Recently, scientists took a huge leap forward in developing a radically new form of immunization. Researchers from the Scripps Research Institute reported in February that they had successfully used a new form of gene therapy to induce monkeys to produce an antibody that deactivates HIV.
This new therapy is fundamentally different from vaccination, which consists of introducing small amounts of infectious material into the body to induce it to produce its own antibodies. In immunoprophylaxis by gene transfer (IGT), scientists instead hope to modify the DNA of patients to enable them to produce entirely new antibodies.
“The reality is we are touching third rails, and so it’s going to take some explanation,” said David Baltimore of the California Institute of Technology, a Nobel Prize recipient, virologist and IGT researcher.
Bypassing the immune system
In IGT, scientists first identify the genes (in humans or other animals) that produce powerful antibodies against hard-to-treat diseases. They then create artificial versions of these genes and insert them into viruses. These viruses are then injected into patient (usually into muscle tissue), where they transfer the genetically engineered DNA to the muscle cells. Although muscle cells normally do not produce antibodies, the viral DNA changes their genetic programming, and the muscles start producing the antibodies.
The first major breakthrough in IGT came in 2009, when Philip R. Johnson of the University of Pennsylvania and colleagues announced that they had successfully used the technique to cause monkeys’ muscles to produce antibodies that protected the animals from SIV, a version of HIV that affects nonhuman primates. In 2011, Baltimore and colleagues successfully used IGT to protect mice against injected HIV. In 2014, they were able to use the technique to protect female mice against HIV introduced vaginally.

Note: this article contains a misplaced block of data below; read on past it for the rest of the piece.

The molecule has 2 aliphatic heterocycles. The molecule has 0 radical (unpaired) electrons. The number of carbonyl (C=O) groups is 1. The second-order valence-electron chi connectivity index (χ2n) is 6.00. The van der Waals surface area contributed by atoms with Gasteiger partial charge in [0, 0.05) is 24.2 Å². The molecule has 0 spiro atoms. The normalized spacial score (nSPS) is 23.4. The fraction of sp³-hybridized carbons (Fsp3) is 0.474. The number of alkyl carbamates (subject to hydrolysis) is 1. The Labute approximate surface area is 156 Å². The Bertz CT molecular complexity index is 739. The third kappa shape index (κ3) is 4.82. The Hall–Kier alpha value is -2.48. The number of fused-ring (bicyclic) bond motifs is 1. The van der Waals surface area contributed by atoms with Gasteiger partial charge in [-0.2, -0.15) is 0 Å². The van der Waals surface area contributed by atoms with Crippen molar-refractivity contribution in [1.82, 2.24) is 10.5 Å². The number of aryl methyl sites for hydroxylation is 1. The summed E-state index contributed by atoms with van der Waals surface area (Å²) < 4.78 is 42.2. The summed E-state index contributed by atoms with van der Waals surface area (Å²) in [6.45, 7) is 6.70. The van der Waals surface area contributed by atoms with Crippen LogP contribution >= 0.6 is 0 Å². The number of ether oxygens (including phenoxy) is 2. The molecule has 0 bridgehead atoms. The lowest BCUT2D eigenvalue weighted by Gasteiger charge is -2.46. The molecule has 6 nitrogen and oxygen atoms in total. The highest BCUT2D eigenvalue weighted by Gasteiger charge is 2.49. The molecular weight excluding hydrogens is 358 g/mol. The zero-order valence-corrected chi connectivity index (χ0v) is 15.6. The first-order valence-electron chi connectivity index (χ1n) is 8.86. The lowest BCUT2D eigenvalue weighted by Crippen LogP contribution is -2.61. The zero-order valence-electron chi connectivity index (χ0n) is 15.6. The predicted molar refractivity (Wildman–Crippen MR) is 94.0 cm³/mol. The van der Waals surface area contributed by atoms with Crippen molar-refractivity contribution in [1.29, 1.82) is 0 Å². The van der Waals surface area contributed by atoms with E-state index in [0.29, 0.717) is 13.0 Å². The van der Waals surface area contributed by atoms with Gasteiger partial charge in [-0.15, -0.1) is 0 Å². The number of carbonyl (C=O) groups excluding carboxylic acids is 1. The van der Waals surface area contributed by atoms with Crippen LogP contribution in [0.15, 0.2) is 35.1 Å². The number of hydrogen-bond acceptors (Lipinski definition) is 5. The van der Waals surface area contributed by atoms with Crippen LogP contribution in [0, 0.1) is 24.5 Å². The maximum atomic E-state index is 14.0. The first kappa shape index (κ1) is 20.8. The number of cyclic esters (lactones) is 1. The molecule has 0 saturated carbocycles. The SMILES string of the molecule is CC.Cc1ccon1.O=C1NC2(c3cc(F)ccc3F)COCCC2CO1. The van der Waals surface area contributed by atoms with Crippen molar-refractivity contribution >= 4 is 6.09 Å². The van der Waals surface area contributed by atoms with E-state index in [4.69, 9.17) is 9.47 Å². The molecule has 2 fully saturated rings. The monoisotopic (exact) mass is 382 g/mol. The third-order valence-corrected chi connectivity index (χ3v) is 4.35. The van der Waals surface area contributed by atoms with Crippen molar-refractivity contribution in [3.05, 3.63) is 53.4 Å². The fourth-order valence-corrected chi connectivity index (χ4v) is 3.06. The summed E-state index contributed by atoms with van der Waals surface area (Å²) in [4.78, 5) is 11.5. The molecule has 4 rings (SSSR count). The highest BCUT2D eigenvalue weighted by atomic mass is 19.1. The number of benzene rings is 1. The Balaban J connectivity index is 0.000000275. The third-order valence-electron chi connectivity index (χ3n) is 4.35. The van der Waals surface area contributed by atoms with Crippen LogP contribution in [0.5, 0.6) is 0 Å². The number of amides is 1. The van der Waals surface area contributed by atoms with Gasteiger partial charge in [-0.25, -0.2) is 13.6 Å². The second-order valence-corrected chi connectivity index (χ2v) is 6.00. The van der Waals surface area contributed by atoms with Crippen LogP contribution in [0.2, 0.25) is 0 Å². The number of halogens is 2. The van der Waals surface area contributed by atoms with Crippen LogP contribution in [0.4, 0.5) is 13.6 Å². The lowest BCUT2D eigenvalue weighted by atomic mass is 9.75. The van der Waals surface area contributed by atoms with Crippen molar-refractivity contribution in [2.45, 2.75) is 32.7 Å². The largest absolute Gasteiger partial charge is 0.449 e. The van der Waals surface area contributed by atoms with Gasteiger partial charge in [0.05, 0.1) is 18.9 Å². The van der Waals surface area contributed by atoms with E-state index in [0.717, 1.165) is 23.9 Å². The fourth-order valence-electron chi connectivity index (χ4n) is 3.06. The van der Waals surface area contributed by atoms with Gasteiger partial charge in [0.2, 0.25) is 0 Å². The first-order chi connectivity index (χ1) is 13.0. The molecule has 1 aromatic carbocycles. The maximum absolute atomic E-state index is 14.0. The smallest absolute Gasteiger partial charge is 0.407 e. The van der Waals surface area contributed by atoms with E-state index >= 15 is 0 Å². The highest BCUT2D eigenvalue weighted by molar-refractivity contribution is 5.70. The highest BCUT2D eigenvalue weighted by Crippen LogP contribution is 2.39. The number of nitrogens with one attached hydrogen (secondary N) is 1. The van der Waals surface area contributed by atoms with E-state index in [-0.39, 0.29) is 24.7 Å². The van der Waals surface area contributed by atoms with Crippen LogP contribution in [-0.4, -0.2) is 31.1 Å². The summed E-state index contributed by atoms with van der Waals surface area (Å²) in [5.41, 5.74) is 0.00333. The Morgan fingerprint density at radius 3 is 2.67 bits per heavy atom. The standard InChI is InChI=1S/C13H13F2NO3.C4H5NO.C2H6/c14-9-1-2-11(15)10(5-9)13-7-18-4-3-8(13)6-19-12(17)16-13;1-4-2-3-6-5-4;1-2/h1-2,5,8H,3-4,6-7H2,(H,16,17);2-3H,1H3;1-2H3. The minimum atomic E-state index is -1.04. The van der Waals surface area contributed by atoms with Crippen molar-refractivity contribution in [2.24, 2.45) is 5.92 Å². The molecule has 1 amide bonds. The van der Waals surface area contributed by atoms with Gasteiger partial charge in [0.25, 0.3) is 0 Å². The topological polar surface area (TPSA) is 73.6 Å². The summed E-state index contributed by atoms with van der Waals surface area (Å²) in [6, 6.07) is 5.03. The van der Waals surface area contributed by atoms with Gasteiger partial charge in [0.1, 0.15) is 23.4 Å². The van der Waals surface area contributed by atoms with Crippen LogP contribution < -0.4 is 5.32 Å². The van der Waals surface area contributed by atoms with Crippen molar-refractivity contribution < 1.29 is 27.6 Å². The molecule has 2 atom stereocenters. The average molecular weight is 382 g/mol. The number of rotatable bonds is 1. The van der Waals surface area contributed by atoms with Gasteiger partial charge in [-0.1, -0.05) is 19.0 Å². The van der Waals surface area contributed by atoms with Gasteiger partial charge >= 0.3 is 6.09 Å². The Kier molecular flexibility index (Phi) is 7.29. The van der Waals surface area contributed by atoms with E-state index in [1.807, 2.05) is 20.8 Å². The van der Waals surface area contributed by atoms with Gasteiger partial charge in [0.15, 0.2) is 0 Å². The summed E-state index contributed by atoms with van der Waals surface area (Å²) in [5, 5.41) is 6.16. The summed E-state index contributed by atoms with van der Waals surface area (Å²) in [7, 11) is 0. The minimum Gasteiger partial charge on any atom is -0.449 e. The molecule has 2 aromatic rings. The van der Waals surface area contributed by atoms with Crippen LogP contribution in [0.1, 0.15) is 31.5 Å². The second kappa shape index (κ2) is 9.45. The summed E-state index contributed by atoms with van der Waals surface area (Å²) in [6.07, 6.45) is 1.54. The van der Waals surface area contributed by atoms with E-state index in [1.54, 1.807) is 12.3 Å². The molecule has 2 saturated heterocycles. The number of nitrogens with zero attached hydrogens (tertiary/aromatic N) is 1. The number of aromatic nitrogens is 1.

“We’re going around the immune system, rather than trying to stimulate the immune system,” Baltimore said. “So what we’re doing is pretty fundamentally different from vaccination, although the end result is pretty similar.”
Scientists are also researching the possibility of using IGT to confer resistance to many other diseases that have resisted vaccination, including malaria, respiratory diseases (such as cystic fibrosis, influenza or SARS) and even Ebola.
Many technical hurdles remain before IGT therapies could be widely adopted, however. Michael Farzan, lead author of the recent Scripps study, notes that scientists still need to figure out how to regulate the body’s production of the new antibodies, or shut it off.
“If we really want to see this blossom, we need regulatory ‘off’ switches,” he said.
Designer immune systems on the horizon?
Although scientists and bioethicists claim that IGT is no different than existing gene therapies and is therefore not ethically problematic, they admit that the public may see things differently. The prospect of having one’s DNA modified to fight a disease may not be easily accepted.
As with all gene therapies, IGT also raises concerns about the ethical implications of gene therapies designed to “improve” or “enhance” human beings rather than simply treat medical conditions. Conferring disease immunity arguably straddles the line between these approaches. Injecting viruses that are designed to modify the human genome also carries the risk of potentially severe side effects.
Thus far, gene therapy researchers have mostly limited themselves to what is known as somatic gene therapy, rather than germ line gene therapy. In the former, only non-reproductive DNA is modified, meaning that the modified traits cannot be passed on to future generations. It is widely accepted that germ line gene therapy poses an even more perilous ethical landscape than the gene therapies already under development.
Finally, the prospect of modifying the human genome raises the question, as always, of who would control such technology, and who would get to decide when it would be used.
(Natural News Science)